I.B. acknowledges financial support from Polish National Science Center under Grant No. 2016/21/N/ST3/00287. This work was partially supported by the AGH UST statutory tasks No. within subsidy of the Ministry of Science and Higher Education.

Conflicts of Interest

The authors declare no competing interests.


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Figure 1. (a) Envelopes of the diffraction peaks’ intensities for the Fibonacci chain (one-dimensional quasicrystal) with phonons, I, calculated vs. intensities for perfect Fibonacci chain without phonons, I0. This is obtained by two different shapes of atomic distributions around ideal positions: Gaussian (black crosses) and Bessel function (red stars). Generally, the set of peaks is infinitely dense and its arrangement is aperiodic. For clarity, only peaks with limited indices and intensities are shown. Intensities are calculated within the statistical method as the squares of the Fourier transform of the corresponding distribution function P(u). (b) The corresponding probability distributions AUC are given by Gaussian (black) and harmonic (red) distributions. For ideal positions (no phonons), the uniform probability distribution P(u) is observed (marked with dashed lines).
Figure 1. (a) Envelopes of the diffraction peaks’ intensities for the Fibonacci chain (one-dimensional quasicrystal) with phonons, I, calculated vs. intensities for perfect Fibonacci chain without phonons, I0. This is obtained by two different shapes of atomic distributions around ideal positions: Gaussian (black crosses) and Bessel function (red stars). Generally, the set of peaks is infinitely dense and its arrangement is aperiodic. For clarity, only peaks with limited indices and intensities are shown. Intensities are calculated within the statistical method as the squares of the Fourier transform of the corresponding distribution function P(u). (b) The corresponding probability distributions AUC are given by Gaussian (black) and harmonic (red) distributions. For ideal positions (no phonons), the uniform probability distribution P(u) is observed (marked with dashed lines).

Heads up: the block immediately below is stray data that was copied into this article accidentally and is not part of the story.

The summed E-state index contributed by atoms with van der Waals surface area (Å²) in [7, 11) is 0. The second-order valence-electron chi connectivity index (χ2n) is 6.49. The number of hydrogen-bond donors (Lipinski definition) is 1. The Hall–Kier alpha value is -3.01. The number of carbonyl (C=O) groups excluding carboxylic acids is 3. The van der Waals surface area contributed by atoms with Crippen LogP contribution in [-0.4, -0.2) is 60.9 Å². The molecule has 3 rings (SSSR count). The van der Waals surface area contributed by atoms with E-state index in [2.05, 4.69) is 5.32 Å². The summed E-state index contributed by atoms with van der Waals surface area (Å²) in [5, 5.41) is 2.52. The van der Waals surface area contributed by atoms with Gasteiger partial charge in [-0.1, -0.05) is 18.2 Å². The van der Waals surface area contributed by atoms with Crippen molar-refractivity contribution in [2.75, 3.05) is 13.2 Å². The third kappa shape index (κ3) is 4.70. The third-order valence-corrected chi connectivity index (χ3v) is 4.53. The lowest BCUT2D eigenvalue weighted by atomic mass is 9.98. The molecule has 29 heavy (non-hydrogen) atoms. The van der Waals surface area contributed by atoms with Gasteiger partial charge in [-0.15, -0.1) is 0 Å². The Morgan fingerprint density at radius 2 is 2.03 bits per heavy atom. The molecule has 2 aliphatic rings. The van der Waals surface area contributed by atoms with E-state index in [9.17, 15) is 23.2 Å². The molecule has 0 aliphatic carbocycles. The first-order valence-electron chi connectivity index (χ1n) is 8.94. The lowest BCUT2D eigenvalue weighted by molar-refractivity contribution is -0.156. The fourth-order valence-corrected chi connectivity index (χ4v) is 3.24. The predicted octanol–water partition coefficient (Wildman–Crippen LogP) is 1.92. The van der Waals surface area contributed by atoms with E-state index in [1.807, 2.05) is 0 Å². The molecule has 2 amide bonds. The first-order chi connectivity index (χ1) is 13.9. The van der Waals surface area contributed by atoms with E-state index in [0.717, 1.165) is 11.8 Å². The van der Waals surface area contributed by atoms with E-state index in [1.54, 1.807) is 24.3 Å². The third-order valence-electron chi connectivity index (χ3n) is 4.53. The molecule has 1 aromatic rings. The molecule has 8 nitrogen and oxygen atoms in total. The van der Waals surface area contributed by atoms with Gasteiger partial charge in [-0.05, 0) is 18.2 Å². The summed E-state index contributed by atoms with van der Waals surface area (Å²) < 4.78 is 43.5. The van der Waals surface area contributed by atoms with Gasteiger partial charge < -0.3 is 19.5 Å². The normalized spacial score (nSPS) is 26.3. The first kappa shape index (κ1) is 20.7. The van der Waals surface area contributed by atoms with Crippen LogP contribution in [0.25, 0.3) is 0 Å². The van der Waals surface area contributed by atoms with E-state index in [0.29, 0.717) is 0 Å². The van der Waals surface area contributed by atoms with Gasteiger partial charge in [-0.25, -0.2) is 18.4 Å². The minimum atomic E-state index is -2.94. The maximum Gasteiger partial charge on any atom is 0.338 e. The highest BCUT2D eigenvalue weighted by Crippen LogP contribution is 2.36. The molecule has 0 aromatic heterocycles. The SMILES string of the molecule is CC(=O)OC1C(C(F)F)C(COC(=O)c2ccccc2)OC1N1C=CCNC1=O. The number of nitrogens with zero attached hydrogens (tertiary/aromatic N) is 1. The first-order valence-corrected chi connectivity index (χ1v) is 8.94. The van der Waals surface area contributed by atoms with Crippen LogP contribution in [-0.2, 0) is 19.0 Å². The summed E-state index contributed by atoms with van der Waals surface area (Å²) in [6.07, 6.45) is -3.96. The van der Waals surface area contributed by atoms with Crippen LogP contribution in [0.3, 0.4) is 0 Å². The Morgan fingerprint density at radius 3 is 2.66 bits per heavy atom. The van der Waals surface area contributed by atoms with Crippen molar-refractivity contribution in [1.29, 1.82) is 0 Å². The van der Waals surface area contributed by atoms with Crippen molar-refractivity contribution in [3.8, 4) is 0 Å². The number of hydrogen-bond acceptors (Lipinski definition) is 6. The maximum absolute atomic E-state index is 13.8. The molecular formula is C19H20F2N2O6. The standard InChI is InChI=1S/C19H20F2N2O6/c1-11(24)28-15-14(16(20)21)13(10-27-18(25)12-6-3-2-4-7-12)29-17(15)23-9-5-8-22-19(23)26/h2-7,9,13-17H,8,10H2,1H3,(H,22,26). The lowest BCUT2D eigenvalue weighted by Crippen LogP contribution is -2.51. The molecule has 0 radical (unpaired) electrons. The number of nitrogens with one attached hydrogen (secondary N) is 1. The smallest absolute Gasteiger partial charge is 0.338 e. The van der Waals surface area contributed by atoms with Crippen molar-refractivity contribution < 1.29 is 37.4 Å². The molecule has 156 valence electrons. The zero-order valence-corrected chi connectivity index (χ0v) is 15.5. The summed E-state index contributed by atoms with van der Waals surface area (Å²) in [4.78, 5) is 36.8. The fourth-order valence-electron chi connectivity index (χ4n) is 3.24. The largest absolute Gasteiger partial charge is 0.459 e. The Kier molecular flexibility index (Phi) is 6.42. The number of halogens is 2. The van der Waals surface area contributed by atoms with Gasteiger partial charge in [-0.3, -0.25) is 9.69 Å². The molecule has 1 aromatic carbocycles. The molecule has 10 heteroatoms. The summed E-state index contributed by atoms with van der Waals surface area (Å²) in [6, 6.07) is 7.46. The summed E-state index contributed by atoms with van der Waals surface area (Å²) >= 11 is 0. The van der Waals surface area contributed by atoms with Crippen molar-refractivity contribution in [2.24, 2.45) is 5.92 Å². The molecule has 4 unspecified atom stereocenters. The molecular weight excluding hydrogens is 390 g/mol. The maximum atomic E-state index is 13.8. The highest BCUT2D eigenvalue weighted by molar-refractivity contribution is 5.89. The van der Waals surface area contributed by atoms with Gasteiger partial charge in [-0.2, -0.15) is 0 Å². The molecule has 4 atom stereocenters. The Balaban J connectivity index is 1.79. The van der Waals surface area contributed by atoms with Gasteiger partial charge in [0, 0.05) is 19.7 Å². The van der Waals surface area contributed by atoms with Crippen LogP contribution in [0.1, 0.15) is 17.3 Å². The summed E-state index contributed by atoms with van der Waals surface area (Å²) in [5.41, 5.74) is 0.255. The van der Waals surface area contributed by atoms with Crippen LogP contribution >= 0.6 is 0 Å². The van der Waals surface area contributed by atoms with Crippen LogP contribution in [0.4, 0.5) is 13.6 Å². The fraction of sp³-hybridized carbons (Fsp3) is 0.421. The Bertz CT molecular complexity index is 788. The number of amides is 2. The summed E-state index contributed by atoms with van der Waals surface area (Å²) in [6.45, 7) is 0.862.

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Figure 2. Calculated vs. measured amplitudes of 2092 unique reflections normalized to the strongest one. A typical bias is observed for small amplitudes <0.01.
Figure 2. Calculated vs. measured amplitudes of 2092 unique reflections normalized to the strongest one. A typical bias is observed for small amplitudes <0.01.
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Figure 3. Decorations of structure units in the refined structure: (a) thick rhomb and (b) thin rhomb. Pairs of smaller rhombs represent decoration of unit tiles in different aperiodic planes along z-axis. Projections of decorated rhombs along z-axis are shown as large rhombs. Al atoms are marked with blue, Cu atoms with green and Rh atoms in red.
Figure 3. Decorations of structure units in the refined structure: (a) thick rhomb and (b) thin rhomb. Pairs of smaller rhombs represent decoration of unit tiles in different aperiodic planes along z-axis. Projections of decorated rhombs along z-axis are shown as large rhombs. Al atoms are marked with blue, Cu atoms with green and Rh atoms in red.